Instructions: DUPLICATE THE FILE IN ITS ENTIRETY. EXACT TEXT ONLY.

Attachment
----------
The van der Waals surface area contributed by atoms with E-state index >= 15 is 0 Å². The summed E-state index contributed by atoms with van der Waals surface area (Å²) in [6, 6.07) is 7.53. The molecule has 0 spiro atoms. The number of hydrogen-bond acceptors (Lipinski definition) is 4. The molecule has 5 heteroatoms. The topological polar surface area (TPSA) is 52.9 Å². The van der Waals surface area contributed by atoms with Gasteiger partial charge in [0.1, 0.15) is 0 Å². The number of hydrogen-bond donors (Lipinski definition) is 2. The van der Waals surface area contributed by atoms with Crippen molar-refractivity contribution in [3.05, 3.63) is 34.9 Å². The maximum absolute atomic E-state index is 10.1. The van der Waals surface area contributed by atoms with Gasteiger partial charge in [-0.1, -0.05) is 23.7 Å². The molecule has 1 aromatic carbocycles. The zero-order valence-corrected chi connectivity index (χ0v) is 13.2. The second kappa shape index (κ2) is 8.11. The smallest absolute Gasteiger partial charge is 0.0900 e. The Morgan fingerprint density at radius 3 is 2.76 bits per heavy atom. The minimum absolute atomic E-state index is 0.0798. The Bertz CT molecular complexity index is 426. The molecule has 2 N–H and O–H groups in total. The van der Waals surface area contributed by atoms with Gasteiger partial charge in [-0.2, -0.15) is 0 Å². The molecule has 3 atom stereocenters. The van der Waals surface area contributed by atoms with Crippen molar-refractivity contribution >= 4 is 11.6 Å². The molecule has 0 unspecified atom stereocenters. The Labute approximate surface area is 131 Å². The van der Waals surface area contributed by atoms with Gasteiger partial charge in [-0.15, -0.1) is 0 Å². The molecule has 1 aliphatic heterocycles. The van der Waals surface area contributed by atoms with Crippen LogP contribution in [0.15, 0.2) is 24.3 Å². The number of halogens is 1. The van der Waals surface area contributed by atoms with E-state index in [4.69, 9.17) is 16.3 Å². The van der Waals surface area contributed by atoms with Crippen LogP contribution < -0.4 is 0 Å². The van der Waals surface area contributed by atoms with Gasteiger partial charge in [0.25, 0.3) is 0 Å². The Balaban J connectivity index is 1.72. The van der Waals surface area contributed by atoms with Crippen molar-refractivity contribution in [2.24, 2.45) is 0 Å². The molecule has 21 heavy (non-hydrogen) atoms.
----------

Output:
The van der Waals surface area contributed by atoms with E-state index >= 15 is 0 Å². The summed E-state index contributed by atoms with van der Waals surface area (Å²) in [6, 6.07) is 7.53. The molecule has 0 spiro atoms. The number of hydrogen-bond acceptors (Lipinski definition) is 4. The molecule has 5 heteroatoms. The topological polar surface area (TPSA) is 52.9 Å². The van der Waals surface area contributed by atoms with Gasteiger partial charge in [0.1, 0.15) is 0 Å². The number of hydrogen-bond donors (Lipinski definition) is 2. The van der Waals surface area contributed by atoms with Crippen molar-refractivity contribution in [3.05, 3.63) is 34.9 Å². The maximum absolute atomic E-state index is 10.1. The van der Waals surface area contributed by atoms with Gasteiger partial charge in [-0.1, -0.05) is 23.7 Å². The molecule has 1 aromatic carbocycles. The zero-order valence-corrected chi connectivity index (χ0v) is 13.2. The second kappa shape index (κ2) is 8.11. The smallest absolute Gasteiger partial charge is 0.0900 e. The Morgan fingerprint density at radius 3 is 2.76 bits per heavy atom. The minimum absolute atomic E-state index is 0.0798. The Bertz CT molecular complexity index is 426. The molecule has 2 N–H and O–H groups in total. The van der Waals surface area contributed by atoms with Gasteiger partial charge in [-0.2, -0.15) is 0 Å². The molecule has 3 atom stereocenters. The van der Waals surface area contributed by atoms with Crippen molar-refractivity contribution >= 4 is 11.6 Å². The molecule has 0 unspecified atom stereocenters. The Labute approximate surface area is 131 Å². The van der Waals surface area contributed by atoms with Gasteiger partial charge in [-0.15, -0.1) is 0 Å². The molecule has 1 aliphatic heterocycles. The van der Waals surface area contributed by atoms with Crippen LogP contribution in [0.15, 0.2) is 24.3 Å². The number of halogens is 1. The van der Waals surface area contributed by atoms with E-state index in [4.69, 9.17) is 16.3 Å². The van der Waals surface area contributed by atoms with Crippen LogP contribution < -0.4 is 0 Å². The van der Waals surface area contributed by atoms with Gasteiger partial charge in [0.25, 0.3) is 0 Å². The Balaban J connectivity index is 1.72. The van der Waals surface area contributed by atoms with Crippen molar-refractivity contribution in [2.24, 2.45) is 0 Å². The molecule has 21 heavy (non-hydrogen) atoms.